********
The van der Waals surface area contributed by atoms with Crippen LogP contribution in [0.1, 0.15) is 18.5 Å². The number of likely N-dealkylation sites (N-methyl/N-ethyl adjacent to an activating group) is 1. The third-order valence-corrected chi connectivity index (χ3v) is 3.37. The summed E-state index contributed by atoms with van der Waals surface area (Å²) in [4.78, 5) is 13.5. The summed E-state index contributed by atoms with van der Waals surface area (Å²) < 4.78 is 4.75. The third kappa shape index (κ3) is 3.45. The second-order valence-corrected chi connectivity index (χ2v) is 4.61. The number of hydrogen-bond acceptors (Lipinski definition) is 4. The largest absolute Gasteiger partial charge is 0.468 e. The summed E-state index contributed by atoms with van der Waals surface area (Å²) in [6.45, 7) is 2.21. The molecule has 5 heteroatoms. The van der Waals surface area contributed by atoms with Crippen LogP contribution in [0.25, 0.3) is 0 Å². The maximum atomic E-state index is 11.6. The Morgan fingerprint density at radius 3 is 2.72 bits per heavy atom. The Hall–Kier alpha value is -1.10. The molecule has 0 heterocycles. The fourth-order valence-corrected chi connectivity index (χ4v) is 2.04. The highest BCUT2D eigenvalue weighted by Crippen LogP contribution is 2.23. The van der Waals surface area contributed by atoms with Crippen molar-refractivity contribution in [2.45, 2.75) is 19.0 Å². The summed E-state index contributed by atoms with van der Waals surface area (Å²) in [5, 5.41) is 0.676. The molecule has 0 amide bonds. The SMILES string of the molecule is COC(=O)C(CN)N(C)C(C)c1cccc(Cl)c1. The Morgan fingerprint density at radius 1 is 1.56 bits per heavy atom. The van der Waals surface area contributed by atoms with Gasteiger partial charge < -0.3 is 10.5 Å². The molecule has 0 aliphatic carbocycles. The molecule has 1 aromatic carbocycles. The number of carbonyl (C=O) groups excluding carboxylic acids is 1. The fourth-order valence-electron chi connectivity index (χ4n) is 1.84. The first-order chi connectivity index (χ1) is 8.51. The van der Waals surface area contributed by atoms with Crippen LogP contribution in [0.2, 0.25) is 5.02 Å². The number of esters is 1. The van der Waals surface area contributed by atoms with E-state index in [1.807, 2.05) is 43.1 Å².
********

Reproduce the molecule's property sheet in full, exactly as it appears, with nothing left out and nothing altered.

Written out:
The van der Waals surface area contributed by atoms with Crippen LogP contribution in [0.1, 0.15) is 18.5 Å². The number of likely N-dealkylation sites (N-methyl/N-ethyl adjacent to an activating group) is 1. The third-order valence-corrected chi connectivity index (χ3v) is 3.37. The summed E-state index contributed by atoms with van der Waals surface area (Å²) in [4.78, 5) is 13.5. The summed E-state index contributed by atoms with van der Waals surface area (Å²) < 4.78 is 4.75. The third kappa shape index (κ3) is 3.45. The second-order valence-corrected chi connectivity index (χ2v) is 4.61. The number of hydrogen-bond acceptors (Lipinski definition) is 4. The largest absolute Gasteiger partial charge is 0.468 e. The summed E-state index contributed by atoms with van der Waals surface area (Å²) in [6.45, 7) is 2.21. The molecule has 5 heteroatoms. The van der Waals surface area contributed by atoms with Crippen LogP contribution in [0.25, 0.3) is 0 Å². The maximum atomic E-state index is 11.6. The Morgan fingerprint density at radius 3 is 2.72 bits per heavy atom. The Hall–Kier alpha value is -1.10. The molecule has 0 heterocycles. The fourth-order valence-corrected chi connectivity index (χ4v) is 2.04. The highest BCUT2D eigenvalue weighted by Crippen LogP contribution is 2.23. The van der Waals surface area contributed by atoms with Crippen molar-refractivity contribution in [2.45, 2.75) is 19.0 Å². The summed E-state index contributed by atoms with van der Waals surface area (Å²) in [5, 5.41) is 0.676. The molecule has 0 amide bonds. The SMILES string of the molecule is COC(=O)C(CN)N(C)C(C)c1cccc(Cl)c1. The Morgan fingerprint density at radius 1 is 1.56 bits per heavy atom. The van der Waals surface area contributed by atoms with Gasteiger partial charge < -0.3 is 10.5 Å². The molecule has 0 aliphatic carbocycles. The molecule has 1 aromatic carbocycles. The number of carbonyl (C=O) groups excluding carboxylic acids is 1. The fourth-order valence-electron chi connectivity index (χ4n) is 1.84. The first-order chi connectivity index (χ1) is 8.51. The van der Waals surface area contributed by atoms with Crippen LogP contribution in [0.2, 0.25) is 5.02 Å². The number of esters is 1. The van der Waals surface area contributed by atoms with E-state index in [1.807, 2.05) is 43.1 Å².